Frederick II

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Related to Friedrich II: Joseph II, Friedrich Wilhelm I

Frederick II 1

1194-1250.
Holy Roman emperor (1212-1250) and king of Sicily (1198-1250) as Frederick I. He led the Sixth Crusade (1228-1229), capturing Jerusalem, and was a patron of science and the arts.

Frederick II 2

Known as Frederick the Great. 1712-1786.
King of Prussia (1740-1786). Successful in the War of the Austrian Succession (1740-1748) and the Seven Years' War (1756-1763), he brought Prussia great military prestige in Europe.
American Heritage® Dictionary of the English Language, Fifth Edition. Copyright © 2016 by Houghton Mifflin Harcourt Publishing Company. Published by Houghton Mifflin Harcourt Publishing Company. All rights reserved.

Frederick II

n
1. (Biography) 1194–1250, Holy Roman Emperor (1220–50), king of Germany (1212–50), and king of Sicily (1198–1250)
2. (Biography) See Frederick the Great
Collins English Dictionary – Complete and Unabridged, 12th Edition 2014 © HarperCollins Publishers 1991, 1994, 1998, 2000, 2003, 2006, 2007, 2009, 2011, 2014
ThesaurusAntonymsRelated WordsSynonymsLegend:
Noun1.Frederick II - king of Prussia from 1740 to 1786Frederick II - king of Prussia from 1740 to 1786; brought Prussia military prestige by winning the War of the Austrian Succession and the Seven Years' War (1712-1786)
2.Frederick II - the Holy Roman Emperor who led the Sixth Crusade and crowned himself king of Jerusalem (1194-1250)
Based on WordNet 3.0, Farlex clipart collection. © 2003-2012 Princeton University, Farlex Inc.
References in periodicals archive ?
Once they arrived to Hesse, local Hessians and the court of Friedrich II reconfigured these men and women to conform to social norms that emphasized class status over nascent race theories.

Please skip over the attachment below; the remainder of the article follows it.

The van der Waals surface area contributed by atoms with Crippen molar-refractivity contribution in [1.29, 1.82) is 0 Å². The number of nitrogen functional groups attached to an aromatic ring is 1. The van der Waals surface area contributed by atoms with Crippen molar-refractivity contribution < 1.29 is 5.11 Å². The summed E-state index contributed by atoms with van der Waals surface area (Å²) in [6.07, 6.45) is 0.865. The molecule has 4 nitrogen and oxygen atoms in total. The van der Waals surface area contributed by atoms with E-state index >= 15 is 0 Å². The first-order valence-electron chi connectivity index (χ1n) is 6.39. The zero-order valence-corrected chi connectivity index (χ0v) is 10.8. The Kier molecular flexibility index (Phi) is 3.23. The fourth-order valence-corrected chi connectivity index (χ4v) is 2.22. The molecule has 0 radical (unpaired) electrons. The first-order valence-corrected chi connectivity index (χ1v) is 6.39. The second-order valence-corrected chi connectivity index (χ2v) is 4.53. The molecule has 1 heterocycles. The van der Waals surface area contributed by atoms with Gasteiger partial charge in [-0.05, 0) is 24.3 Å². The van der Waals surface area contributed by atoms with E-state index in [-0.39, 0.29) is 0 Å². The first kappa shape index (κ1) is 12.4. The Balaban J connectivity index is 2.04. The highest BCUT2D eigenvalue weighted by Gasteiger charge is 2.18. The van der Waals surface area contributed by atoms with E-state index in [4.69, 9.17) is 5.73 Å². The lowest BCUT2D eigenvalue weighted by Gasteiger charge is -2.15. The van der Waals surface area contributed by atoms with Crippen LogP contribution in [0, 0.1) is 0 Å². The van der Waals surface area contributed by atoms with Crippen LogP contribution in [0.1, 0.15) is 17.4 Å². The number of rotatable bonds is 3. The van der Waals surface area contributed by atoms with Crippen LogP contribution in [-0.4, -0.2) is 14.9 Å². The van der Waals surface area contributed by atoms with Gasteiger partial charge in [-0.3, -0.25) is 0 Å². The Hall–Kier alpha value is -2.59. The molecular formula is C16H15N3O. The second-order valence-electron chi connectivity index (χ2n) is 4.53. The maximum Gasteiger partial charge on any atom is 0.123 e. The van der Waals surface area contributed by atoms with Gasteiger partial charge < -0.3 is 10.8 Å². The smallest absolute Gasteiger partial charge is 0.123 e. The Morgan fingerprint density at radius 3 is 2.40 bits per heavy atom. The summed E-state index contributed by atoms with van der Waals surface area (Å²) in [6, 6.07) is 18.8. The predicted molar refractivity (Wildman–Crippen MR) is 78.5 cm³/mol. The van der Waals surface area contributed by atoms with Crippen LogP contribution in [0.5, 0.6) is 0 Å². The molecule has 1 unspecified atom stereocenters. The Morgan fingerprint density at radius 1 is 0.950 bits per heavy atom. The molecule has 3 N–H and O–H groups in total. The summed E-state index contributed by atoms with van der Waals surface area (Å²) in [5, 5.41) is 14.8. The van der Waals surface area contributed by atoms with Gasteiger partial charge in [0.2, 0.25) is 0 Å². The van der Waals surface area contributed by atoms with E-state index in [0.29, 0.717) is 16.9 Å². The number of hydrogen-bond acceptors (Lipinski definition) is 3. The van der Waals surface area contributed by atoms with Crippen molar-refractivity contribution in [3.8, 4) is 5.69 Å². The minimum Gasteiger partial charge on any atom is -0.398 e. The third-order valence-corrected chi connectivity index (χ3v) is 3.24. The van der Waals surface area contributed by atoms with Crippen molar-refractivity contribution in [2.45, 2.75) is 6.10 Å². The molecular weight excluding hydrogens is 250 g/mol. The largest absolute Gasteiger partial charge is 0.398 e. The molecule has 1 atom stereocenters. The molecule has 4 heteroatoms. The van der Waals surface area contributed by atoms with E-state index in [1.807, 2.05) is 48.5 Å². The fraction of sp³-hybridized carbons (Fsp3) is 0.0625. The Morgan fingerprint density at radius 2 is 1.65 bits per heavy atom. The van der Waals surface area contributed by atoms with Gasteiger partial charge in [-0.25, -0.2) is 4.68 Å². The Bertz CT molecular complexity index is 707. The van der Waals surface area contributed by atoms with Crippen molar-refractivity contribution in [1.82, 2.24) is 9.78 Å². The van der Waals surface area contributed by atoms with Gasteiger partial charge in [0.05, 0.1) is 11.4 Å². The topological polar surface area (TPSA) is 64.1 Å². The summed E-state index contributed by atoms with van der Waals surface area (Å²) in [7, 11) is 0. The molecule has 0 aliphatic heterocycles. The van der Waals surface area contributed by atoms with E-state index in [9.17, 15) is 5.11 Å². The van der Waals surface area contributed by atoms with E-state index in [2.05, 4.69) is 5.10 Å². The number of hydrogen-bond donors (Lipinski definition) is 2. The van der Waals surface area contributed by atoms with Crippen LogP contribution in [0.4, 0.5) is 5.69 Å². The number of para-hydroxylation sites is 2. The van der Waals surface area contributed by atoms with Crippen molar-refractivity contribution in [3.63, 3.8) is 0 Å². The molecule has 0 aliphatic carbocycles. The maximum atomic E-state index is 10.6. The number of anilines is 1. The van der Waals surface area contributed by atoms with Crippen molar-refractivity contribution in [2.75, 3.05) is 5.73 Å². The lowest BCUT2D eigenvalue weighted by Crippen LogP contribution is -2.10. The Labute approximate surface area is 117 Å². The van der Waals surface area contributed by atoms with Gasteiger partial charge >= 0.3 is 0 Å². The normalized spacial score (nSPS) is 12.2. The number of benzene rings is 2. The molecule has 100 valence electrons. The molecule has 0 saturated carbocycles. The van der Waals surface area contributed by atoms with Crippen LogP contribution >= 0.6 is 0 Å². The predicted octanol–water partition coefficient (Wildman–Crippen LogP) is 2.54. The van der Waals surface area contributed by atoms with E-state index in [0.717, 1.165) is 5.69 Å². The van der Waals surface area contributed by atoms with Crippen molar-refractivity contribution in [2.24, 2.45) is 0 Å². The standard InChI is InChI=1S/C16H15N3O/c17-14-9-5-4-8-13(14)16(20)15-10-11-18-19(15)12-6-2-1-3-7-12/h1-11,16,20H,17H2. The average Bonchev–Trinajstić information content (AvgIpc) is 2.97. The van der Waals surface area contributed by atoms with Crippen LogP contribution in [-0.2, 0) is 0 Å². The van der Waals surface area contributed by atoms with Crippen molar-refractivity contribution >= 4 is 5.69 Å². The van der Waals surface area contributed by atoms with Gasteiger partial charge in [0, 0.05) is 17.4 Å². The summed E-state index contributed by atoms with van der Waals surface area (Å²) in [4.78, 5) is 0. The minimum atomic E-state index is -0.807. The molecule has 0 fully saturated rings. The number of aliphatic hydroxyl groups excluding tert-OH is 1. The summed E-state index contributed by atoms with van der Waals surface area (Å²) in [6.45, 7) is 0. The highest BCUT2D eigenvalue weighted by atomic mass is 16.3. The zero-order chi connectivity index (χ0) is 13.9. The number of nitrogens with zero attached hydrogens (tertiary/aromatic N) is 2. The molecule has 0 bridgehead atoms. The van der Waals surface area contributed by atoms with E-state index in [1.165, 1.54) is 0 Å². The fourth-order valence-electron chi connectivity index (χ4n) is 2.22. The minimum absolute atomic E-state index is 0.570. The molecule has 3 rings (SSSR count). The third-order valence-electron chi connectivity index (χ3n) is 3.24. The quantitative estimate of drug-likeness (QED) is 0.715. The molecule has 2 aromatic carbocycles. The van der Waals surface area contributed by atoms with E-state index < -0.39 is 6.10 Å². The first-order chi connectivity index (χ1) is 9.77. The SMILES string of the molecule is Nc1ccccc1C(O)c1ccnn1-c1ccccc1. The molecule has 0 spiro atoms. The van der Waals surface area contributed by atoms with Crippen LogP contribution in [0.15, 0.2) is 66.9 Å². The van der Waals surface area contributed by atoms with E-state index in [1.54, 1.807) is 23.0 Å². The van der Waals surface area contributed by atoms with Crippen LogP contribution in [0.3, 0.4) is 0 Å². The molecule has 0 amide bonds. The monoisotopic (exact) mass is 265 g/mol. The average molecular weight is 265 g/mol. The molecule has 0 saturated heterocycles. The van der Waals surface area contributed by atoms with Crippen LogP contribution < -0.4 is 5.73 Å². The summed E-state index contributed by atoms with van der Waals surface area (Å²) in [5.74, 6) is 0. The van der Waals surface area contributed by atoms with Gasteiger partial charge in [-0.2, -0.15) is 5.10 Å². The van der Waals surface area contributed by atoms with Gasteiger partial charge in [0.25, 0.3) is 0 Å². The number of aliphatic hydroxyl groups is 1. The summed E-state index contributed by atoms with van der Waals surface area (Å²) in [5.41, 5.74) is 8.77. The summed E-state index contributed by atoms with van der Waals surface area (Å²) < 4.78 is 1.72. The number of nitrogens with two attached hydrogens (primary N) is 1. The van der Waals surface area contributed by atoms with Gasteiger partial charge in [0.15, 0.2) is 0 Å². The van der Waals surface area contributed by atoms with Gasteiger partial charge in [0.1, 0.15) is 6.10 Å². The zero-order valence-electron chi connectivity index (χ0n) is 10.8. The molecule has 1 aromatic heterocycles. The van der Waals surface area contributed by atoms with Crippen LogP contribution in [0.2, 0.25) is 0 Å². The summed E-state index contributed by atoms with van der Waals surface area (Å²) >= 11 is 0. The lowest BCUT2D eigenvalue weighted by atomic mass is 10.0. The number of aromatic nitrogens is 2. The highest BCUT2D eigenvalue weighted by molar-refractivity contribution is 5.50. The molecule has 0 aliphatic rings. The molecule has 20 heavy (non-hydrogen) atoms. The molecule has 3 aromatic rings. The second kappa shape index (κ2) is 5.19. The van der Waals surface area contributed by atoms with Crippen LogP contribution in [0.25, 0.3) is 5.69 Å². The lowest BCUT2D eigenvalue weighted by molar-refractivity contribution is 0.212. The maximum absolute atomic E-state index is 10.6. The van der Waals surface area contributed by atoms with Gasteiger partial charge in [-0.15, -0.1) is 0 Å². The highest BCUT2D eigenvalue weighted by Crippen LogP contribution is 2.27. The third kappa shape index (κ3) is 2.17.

We see Friedrich II "the Great" as one personally engaged in the artistic direction of his court, exerting control over everything from personnel decisions to rehearsal minutiae.
On the one hand, he became wildly famous, and indeed, members of the Prussian Royal Academy of the Sciences elected him to become a member, although the King, Friedrich II, refused to grant approval to this appointment, ostensibly because Mendelssohn was a Jew.
Volume 19 of Thomas Carlyle's History of Friedrich II of Prussia, published in 1865, uses an unexpected plural form: 'This Siege of Dresden is the alpha to whatever omegas there may be.'
When, in 1782, Joseph II of Austria decided its dissolution, the people's ire resulted in the commissioning of a series of targets, which either shot the monarch down in flames, or more cynically hailed Friedrich II of Prussia, his archenemy.
Brahe served as the personal astrologer of King Friedrich II of Denmark, wielding such influence that more than 5% of Denmark's gross national product went into one observatory alone.
This led to the imposition of a doctrinal statement by the ruler, Elector Johann Friedrich II. Strigel refused to sign and was briefly imprisoned or placed under house arrest for several months.
Friedrich II (the "Great," 1712-1786) casts a shadow over all of subsequent Prussian and German history.
Poniatowski holds on to his slipping crown, which he had received when Catherine forced him on the Poles as their king; on the right side, Friedrich II and Joseph II converse together, Friedrich with his phallic sword drawn.